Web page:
SOME information really IS private, though, like your name, email address, credit card information, and other info you may give to Google in the course of signing up for services, as well as information we know to be related to confidential medical information, racial or ethnic origins, political or religious beliefs or sexuality. About THAT kind of information, Google sez:

When you sign up for a particular service that requires registration, we ask you to provide personal information. If we use this information in a manner different than the purpose for which it was collected, then we will ask for your consent prior to such use.

If we propose to use personal information for any purposes other than those described in this Policy and/or in the specific service notices, we will offer you an effective way to opt out of the use of personal information for those other purposes. We will not collect or use sensitive information for purposes other than those described in this Policy and/or in the specific service notices, unless we have obtained your prior consent.

You can decline to submit personal information to any of our services, in which case Google may not be able to provide those services to you.

Google only shares personal information with other companies or individuals outside of Google in the following limited circumstances:

- We have your consent. We require opt-in consent for the sharing of any sensitive personal information.

- We provide such information to our subsidiaries, affiliated companies or other trusted businesses or persons for the purpose of processing personal information on our behalf. We require that these parties agree to process such information based on our instructions and in compliance with this Policy and any other appropriate confidentiality and security measures.

- We have a good faith belief that access, use, preservation or disclosure of such information is reasonably necessary to (a) satisfy any applicable law, regulation, legal process or enforceable governmental request, (b) enforce applicable Terms of Service, including investigation of potential violations thereof, (c) detect, prevent, or otherwise address fraud, security or technical issues, or (d) protect against imminent harm to the rights, property or safety of Google, its users or the public as required or permitted by law.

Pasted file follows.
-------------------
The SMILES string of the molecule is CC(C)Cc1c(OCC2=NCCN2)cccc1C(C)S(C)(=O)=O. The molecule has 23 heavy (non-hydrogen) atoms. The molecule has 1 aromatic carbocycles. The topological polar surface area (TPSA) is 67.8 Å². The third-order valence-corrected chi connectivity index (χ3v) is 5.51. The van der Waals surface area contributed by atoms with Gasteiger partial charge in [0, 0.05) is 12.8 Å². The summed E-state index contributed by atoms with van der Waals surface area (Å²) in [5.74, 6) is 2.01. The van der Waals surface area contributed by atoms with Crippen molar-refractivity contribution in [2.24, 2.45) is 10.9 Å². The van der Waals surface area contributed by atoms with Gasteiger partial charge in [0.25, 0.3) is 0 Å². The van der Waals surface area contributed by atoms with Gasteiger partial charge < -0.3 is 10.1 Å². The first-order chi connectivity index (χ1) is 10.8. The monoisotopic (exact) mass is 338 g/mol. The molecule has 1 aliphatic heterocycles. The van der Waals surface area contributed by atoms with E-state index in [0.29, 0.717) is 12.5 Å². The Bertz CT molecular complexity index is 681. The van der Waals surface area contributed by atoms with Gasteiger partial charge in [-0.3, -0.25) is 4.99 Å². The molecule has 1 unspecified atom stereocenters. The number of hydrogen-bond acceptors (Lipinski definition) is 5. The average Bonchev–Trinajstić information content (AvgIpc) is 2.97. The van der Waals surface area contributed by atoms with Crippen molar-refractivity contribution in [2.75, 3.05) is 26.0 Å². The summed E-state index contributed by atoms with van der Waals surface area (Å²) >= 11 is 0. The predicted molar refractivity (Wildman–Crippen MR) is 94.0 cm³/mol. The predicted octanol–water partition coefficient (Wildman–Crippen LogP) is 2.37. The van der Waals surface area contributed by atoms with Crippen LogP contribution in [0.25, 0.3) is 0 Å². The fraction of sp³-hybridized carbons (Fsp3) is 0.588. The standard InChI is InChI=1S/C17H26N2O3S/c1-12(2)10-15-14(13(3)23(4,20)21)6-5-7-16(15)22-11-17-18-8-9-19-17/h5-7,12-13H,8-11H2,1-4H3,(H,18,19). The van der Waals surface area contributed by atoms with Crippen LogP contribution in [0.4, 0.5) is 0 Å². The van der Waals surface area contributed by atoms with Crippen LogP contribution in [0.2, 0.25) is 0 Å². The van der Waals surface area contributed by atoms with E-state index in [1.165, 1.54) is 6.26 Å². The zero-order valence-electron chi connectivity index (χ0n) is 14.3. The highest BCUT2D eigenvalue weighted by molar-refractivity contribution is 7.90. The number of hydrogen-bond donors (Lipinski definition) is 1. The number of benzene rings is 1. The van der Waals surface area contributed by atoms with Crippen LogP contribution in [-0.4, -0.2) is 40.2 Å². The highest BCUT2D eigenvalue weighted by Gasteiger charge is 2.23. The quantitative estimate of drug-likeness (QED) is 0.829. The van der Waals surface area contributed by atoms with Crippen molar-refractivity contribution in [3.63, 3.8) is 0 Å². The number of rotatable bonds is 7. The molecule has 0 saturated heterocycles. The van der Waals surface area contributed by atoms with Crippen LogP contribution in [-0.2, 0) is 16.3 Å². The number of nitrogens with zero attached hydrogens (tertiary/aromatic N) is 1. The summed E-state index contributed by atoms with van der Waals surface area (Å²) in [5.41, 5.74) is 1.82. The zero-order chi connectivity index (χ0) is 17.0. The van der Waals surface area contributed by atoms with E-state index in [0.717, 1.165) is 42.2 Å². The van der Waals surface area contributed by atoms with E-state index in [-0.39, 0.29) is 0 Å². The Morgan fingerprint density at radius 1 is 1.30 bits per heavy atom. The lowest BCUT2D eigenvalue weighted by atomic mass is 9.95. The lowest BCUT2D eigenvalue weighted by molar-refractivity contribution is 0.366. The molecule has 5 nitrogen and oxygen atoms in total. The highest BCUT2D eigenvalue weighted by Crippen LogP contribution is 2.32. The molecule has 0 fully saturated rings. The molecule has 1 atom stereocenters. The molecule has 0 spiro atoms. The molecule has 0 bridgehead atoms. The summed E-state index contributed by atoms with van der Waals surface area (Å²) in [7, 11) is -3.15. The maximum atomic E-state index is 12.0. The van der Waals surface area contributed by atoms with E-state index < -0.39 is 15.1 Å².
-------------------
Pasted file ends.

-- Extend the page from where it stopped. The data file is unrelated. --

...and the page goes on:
If Google becomes involved in a merger, acquisition, or any form of sale of some or all of its assets, we will provide notice before personal information is transferred and becomes subject to a different privacy policy.

So, again, you don't have to worry about TRULY private information, any more than you do when you allow a law-abiding company to become aware of this information. Search queries and links visited, though, are NOT truly private. They never were, and Google has always said they weren't. Heck, Google displays a scrolling, streaming list of Google search queries on a projector screen on each lobby of each building! (It only updates about once a second, so there is less than 1% chance that any given query will appear, but still, it's possible that you search for something "personal" and have that be projected on a screen in the lobbies of the Google buildings for several seconds... Or be shown on similar lists on websites that do the same thing).

So all you crazy people worried about the subpoena can just learn to accept this. Sheesh.

Coming up next: Why it's OK for software to send information about your actions to a central server (as long as they're clear about this). Stay tuned.